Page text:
- Higher retention, lower recruiting/onboarding overhead
And it should have a direct impact in our culture too. The test should result in higher employee satisfaction, increased motivation and overall happier people.
What makes the 4-day work week at Bytro possible? Are there any changes being made to collaboration at Bytro to allow a 4-day work week, and if so what do they look like?
Bytro is driven by a team of self-motivated experts. When one of our marketing managers goes on a weekend trip to Berlin, for example, they come back with a self made TikTok video featuring our games played below the Brandenburg Gate. They play our games, wear our merch proudly, and really care about making the best product possible for players. In return we can, and should, give everyone at Bytro the greatest possible freedom to work on the terms that maximise their effectiveness.
This obviously needs to be balanced with the requirements of teamwork, communicating with players and partners and predictable output. The theory we are testing is that four days shared per week are enough for our teams to coordinate, leaving everyone with more freedom and potentially shorter work hours, while taking full ownership of the output.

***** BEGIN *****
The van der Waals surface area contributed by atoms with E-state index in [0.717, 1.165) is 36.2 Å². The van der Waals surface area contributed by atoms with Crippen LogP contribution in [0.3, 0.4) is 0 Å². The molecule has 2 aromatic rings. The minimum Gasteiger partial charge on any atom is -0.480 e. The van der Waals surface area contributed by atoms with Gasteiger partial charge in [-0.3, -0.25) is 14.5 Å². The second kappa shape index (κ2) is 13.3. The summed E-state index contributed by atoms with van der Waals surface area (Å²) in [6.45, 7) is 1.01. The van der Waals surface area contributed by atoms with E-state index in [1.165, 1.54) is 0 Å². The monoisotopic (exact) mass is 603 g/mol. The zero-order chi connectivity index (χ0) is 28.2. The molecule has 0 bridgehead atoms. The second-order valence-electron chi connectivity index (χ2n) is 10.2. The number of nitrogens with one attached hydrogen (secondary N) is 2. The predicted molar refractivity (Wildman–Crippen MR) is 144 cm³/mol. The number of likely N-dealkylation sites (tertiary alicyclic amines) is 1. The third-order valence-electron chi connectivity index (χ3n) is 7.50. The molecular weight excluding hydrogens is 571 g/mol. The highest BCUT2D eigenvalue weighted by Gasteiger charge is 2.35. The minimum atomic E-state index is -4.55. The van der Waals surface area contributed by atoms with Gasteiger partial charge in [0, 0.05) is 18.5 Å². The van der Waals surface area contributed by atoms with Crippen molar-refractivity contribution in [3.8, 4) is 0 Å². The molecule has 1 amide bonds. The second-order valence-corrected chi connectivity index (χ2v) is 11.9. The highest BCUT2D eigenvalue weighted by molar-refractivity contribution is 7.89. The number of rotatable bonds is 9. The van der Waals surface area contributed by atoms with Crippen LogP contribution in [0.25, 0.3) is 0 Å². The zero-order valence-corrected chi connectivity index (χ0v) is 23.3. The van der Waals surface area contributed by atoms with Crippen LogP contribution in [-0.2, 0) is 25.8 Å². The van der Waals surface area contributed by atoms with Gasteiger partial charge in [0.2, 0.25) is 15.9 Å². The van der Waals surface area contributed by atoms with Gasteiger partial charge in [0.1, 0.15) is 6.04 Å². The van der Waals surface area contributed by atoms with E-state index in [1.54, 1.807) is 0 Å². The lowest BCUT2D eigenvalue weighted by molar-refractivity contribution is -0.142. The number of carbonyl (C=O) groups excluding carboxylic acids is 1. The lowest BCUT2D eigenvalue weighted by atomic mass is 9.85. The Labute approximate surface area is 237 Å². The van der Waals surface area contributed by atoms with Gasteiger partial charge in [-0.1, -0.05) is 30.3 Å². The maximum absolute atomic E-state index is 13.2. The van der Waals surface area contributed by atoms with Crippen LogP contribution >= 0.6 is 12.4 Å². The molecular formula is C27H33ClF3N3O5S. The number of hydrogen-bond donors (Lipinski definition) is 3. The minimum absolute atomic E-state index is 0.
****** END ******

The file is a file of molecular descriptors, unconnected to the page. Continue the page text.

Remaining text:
To make this work, we have to find the right structure and the work style in the teams. Every day is started with the mindset of getting 25% of the week's work done. Everyone has to make sure to only participate in meetings to which they can actually contribute, and to make it a habit to prioritise work that maximises contribution to current goals. In that spirit, Friday is not a free day by default, but a catch-up-day for missed productivity during the week. The way to achieve higher productivity looks different to everyone. We see that some team members do longer hours during the week, whilst others prefer to spread some tasks throughout the weekend. The option is there and everyone uses the flexibility on their own terms.
How do you see the future of modern work, especially in the games industry, in the context of your 4-day week? Is this a possible way forward for other game companies?
The games industry is notorious for its all-in work environment, with excessive crunch periods when working towards major game launches. The games-as-a-service or free-2-play model is changing this for many studios. As game revenues become reliable and planable, it becomes more important to grow and keep expertise in the teams building and operating those gaming products over decades.
As the games industry keeps growing, so does the competition for the best talent in design, development, operations and marketing of games. It's likely that the 4 day work week will be part of a working culture that established studios adopt to stand out of the competition. Giving this kind of freedom back to the employees seems to be the perfect setoff for the stressful and inspiring times when studios launch and grow new products.
Regarding other studios moving forward with a four-day work week, we can't tell for sure. For us, testing a four-day work week is a way of finding what works for our people and culture. Even if we don't keep it and follow it strictly, it is very likely that the freedom and flexibility for people to control their working hours stays.